Spiny water fleas thrive in lake near Duluth 20 years after discovery

DULUTH -- Two decades after first invading Island Lake Reservoir north of Duluth, spiny water fleas have muscled their way ahead of native species and signaled that they are here to stay.

DULUTH -- Two decades after first invading Island Lake Reservoir north of Duluth, spiny water fleas have muscled their way ahead of native species and signaled that they are here to stay.

The European emigrants have pushed their crustacean relatives, native water fleas, out of the lake; appear to have eradicated spot-tailed shiner minnows; and have become more numerous in Island Lake than any other lake in North America -- as much as 10 times the average infestation -- according to University of Minnesota Duluth researchers.

Happy 20th anniversary.

Yet, despite their intense colonization of Island Lake, spiny water fleas (formal name Bythotrephes) don't seem to have caused any major catastrophe with the overall ecosystem, and certainly not with fish or fishing.

In fact, a 12-year study by a Minnesota Department of Natural Resources fisheries biologist suggests mid-sized walleyes and perch may be growing faster thanks to munching on spiny water fleas.


In 1987, when the invaders first showed up in Lake Superior, scientists were afraid they would be accidentally carried to inland lakes, displace native species and that local fish wouldn't eat them because of the spines.

Indeed, fish smaller than 2 inches long can't seem to tolerate the spines and won't eat spiny water fleas. But mid-sized fish are eating them.

"We found faster growth rates for length in Island Lake than in (nearby) Whiteface Lake where Bythotrephes isn't present," said John Lindgren, fisheries specialist for the DNR. "We don't have growth rates for Island Lake before Bythotrephes came in, so we don't know if it's actually faster growth now because of them. But it does seem Bythotrephes aren't hurting anything and may be helping."

Donn Branstrator, UMD biology professor and research scientist, said more than 1,400 spiny water flea spines have been found inside a single perch.

"Clearly, once the fish get over about (2 inches) they are being targeted as a food source," Branstrator said.

Smaller, spot-tailed shiners, however, can't seem to digest those spines and, with no similar-sized native fleas to eat, have been eradicated from the lake, Lindgren said.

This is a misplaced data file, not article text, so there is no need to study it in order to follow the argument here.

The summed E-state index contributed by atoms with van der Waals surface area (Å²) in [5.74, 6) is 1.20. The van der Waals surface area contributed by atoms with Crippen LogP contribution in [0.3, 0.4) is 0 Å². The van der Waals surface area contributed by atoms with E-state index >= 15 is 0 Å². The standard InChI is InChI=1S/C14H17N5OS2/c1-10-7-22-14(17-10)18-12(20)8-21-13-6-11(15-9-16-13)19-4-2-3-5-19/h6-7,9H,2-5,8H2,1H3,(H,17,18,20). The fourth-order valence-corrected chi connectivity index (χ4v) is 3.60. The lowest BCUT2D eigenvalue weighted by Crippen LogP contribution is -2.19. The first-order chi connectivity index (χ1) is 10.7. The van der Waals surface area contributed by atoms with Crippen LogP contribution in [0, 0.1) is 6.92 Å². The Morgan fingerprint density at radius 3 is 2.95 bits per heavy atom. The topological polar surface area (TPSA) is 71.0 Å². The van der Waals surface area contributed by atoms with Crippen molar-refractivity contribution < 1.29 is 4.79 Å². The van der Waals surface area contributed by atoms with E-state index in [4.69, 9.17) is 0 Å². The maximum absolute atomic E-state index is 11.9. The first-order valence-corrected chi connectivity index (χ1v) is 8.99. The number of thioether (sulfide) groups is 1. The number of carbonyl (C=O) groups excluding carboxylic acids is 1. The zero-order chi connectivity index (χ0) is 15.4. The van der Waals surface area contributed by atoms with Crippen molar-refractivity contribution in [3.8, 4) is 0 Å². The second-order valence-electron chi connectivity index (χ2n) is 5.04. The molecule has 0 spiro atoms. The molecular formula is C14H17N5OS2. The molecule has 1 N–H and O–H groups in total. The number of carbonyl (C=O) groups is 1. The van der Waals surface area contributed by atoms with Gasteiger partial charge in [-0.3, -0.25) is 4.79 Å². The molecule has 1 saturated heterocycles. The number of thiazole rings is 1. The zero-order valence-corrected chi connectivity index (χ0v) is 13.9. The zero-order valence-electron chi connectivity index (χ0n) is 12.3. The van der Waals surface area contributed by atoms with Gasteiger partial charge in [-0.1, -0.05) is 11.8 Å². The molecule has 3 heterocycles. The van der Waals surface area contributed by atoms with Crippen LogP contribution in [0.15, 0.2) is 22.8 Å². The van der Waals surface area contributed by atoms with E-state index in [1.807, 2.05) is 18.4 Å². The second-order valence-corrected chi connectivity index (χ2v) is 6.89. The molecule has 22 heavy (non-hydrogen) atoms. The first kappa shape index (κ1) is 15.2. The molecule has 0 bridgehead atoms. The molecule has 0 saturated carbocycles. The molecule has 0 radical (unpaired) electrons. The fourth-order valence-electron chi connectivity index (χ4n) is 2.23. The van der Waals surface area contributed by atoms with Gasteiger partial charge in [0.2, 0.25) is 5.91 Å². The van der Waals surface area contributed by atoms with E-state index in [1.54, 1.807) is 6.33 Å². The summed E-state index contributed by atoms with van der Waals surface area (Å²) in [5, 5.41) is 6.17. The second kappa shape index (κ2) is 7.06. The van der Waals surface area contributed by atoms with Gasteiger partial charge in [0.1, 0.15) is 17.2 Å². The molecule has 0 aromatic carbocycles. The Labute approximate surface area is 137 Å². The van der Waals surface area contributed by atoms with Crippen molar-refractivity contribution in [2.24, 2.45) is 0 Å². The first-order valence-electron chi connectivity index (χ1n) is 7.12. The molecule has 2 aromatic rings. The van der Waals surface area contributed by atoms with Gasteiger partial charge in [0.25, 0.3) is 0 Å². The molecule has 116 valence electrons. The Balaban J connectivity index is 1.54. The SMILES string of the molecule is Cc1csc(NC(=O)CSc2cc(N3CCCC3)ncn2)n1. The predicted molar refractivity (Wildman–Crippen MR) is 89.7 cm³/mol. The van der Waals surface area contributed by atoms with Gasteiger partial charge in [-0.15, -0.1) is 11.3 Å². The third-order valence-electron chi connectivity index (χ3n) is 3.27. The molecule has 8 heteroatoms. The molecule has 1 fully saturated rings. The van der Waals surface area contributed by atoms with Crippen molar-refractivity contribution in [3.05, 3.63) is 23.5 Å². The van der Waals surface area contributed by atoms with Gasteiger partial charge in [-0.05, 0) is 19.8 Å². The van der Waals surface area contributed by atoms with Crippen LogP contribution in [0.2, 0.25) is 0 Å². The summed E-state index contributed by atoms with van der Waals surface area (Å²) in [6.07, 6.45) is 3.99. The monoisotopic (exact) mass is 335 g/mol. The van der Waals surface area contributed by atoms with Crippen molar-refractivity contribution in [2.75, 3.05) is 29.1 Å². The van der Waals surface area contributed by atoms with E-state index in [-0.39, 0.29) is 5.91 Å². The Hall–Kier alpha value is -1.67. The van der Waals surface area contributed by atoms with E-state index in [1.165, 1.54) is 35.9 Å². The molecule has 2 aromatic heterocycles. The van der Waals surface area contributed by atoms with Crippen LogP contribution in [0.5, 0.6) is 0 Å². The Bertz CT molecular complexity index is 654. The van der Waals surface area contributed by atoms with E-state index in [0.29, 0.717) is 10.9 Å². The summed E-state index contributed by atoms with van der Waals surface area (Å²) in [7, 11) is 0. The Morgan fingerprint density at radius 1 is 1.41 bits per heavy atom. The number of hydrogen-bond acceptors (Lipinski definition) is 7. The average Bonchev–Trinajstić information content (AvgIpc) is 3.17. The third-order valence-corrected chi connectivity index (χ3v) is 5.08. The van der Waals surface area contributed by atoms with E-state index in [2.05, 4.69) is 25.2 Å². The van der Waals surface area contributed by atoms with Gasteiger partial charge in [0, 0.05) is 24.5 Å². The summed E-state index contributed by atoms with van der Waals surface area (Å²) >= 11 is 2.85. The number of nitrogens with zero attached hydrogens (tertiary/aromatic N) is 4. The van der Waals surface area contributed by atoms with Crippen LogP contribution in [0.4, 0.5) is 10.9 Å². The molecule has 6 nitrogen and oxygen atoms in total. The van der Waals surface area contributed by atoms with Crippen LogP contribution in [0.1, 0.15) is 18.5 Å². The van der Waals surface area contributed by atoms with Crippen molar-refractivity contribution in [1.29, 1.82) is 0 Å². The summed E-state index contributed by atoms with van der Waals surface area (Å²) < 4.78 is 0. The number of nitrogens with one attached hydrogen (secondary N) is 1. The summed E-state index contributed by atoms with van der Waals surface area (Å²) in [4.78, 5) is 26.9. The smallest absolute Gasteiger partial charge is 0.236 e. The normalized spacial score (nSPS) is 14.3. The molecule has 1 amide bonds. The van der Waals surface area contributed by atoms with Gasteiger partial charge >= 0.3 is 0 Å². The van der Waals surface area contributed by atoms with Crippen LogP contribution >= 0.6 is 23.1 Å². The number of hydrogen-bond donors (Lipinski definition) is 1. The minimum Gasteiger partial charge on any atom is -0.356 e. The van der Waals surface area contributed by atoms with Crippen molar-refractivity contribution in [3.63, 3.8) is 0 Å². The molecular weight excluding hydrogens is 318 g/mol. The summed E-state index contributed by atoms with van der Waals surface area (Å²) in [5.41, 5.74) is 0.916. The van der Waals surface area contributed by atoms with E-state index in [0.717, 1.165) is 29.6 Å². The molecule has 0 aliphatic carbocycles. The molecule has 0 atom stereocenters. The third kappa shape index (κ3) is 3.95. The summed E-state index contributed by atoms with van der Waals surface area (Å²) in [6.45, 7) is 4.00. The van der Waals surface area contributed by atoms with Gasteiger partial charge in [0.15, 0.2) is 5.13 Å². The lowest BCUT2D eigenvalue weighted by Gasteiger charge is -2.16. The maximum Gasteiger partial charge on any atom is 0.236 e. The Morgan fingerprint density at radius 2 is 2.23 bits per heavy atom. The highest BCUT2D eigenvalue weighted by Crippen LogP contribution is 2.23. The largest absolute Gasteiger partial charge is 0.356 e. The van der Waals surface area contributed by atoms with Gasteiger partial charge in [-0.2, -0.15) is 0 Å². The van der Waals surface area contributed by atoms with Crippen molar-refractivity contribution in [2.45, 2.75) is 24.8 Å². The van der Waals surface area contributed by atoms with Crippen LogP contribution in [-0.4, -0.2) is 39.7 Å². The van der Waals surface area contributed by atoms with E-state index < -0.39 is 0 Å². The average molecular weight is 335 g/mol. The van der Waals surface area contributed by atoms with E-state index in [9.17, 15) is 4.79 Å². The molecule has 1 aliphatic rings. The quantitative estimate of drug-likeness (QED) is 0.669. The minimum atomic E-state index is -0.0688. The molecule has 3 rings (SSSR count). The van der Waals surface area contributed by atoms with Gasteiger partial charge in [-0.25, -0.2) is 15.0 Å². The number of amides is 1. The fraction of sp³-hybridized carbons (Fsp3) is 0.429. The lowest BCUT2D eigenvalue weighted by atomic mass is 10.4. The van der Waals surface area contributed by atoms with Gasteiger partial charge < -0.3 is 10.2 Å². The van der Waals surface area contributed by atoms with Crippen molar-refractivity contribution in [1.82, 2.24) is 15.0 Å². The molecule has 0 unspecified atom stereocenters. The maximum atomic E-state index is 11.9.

"We're not sure what the impact of that is," he said.

Branstrator has spent the past nine years studying spiny water fleas, especially in Island Lake but all over Minnesota, including Lake Superior where they first were found in the region in 1987. Scientists knew they would spread into inland lakes but weren't sure which ones or how fast.


Spiny water fleas now have infested not just Lake Superior and Island Lake, but in the last few years have been found in Lake Mille Lacs to the south and more than a dozen lakes along the Minnesota-Ontario border -- from the Gunflint Trail on the east through Crane and Rainy Lakes to Lake of the Woods. The DNR lists 38 lakes and streams in Minnesota as infested with spiny water fleas.

Researchers think Island Lake's generally infertile ecosystem (few weeds) and low population of smaller pan fish such as crappies and bluegills is allowing spiny water fleas to survive.

While they haven't caused any major problems on Island Lake, that doesn't mean spiny water fleas couldn't wreak havoc in other lakes. Their impact on more sterile, northern lakes with fewer overall species could be harsher, Lindgren noted. And the introduction of other invasive species, development, polluted runoff and warming water because of a warmer climate already are affecting lakes here.

Some lakes may be able to handle the extra load. Others may not. That's why researchers are joining resource agencies and Minnesota Sea Grant and DNR in urging people not to spread invasive species like spiny water fleas.

Adding spiny water fleas to Minnesota lakes "is another incremental change, like temperature and other issues we layer on," Branstrator said. "We don't know which one might turn out to be that straw" that broke the camel's back.

The Duluth News Tribune and the Herald are Forum Communications Co. newspapers.

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